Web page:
Upward (Left) and Inverted (Right) Pyramids of Biomass


  1. Pyramid of Energy:

  • The energy pyramid is always upright. 

  • This is because some energy is lost as heat when it moves from one level to another. It also implies that energy flow in a food chain is always unidirectional.

Pyramid of Energy


Pyramid of Energy

Ecological Succession

  • The practice of transformation in the structure of species that belong to an ecological community with time is known as ecological succession

  • The time scale after a mass extinction can be centuries or sometimes millions of years. 

  • This transition happens in a systematic and sequential manner, parallel to changes in the external environment.

  • Pioneer Species: These are the species that colonize a barren area.

  • Pioneer Community: A pioneer community is one that is capable of invading a bare area.

  • Climax Community: A climax community is a community that is almost at equilibrium with its surroundings.

  • Sere: A series of ecological communities that emerge in a given area, from the first pioneer community to the climax community.

A primary succession is a form of biological as well as ecological succession in plant life. It happens in an environment where a new substrate is being deposited. This new substrate is devoid of vegetation and other life forms. It is also usually devoid of soil and organic material. It can be found in places including land after a volcano or in the area left by a retreating glacier.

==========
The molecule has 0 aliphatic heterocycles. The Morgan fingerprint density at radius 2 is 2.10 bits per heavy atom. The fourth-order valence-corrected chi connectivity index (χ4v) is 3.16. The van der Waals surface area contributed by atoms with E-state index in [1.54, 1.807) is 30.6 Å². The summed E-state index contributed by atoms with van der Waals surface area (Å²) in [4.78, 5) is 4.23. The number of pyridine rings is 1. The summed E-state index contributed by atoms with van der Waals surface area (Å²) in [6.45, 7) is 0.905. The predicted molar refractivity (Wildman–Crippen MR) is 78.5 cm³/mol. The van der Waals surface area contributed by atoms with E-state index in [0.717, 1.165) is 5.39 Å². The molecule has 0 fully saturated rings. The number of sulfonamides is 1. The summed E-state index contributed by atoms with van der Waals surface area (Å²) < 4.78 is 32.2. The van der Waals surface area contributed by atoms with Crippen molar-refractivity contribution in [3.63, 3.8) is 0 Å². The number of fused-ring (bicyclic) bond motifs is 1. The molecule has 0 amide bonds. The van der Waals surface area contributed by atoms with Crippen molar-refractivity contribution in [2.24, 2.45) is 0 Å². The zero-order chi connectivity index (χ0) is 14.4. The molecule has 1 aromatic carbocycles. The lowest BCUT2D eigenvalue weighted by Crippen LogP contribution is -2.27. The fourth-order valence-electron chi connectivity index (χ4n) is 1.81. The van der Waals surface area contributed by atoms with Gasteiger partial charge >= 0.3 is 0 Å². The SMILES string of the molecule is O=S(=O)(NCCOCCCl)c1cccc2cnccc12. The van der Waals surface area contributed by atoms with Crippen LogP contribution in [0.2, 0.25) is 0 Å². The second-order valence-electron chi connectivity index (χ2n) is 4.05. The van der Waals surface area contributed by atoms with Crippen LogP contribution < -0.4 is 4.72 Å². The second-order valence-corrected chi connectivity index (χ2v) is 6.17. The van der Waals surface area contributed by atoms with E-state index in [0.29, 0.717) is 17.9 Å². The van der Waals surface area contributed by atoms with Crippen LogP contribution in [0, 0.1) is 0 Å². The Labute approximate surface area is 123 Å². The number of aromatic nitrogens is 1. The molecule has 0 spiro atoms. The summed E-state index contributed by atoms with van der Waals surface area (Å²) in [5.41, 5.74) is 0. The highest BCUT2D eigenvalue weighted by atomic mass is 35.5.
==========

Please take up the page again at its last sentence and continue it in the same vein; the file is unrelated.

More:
Primary Succession


Primary Succession


Secondary succession is a kind of biological and ecological succession of plant species that occurs in an earlier populated but now disturbed or damaged habitat. For example, areas where current vegetation has been eliminated due to destructive events like fires.

It can also occur in an area where volcanic eruptions took place.


Plant Succession: 

  1. Hydrarch: Hydrosere or Hydrarch Succession is a succession that typically starts in a body of water or aquatic environment.

  2. Xerarch: Xerosere is a type of succession of plants that are restricted in their water availability. It covers the various stages of xerarch succession. Xerosere is found in extremely dry environments including sand deserts, salt deserts, rock deserts, and so on.

The colonization of species in secondary succession is influenced by the supply of water, soil conditions, and the environment. 

  • It also depends on the presence of seeds or other propagules. Because soil exists, the rate of succession is much quicker, and the climax community is attained much sooner.

  • Succession always follows the mesic community.


Nutrient Cycle

Nutrient cycling describes the flow of nutrients through the different elements of an ecosystem. It is also known as biogeochemical cycles where bio means living organisms and geo refers to the rocks, air, and water.

Nutrient Cycle Types: 

(a) Gaseous 

(b) Sedimentary

Standing State: The standing state is the total amount of various nutrients such as carbon, nitrogen, phosphorus, calcium, and so on that are present in the soil at a particular time. It varies depending on the type of ecosystem and the season.

  • The atmosphere acts as a storage area for gaseous nutrient cycles like carbon and nitrogen.

  • The earth's crust serves as a reservoir for the sedimentary nutrient cycle (sulfur, phosphorus, and so on).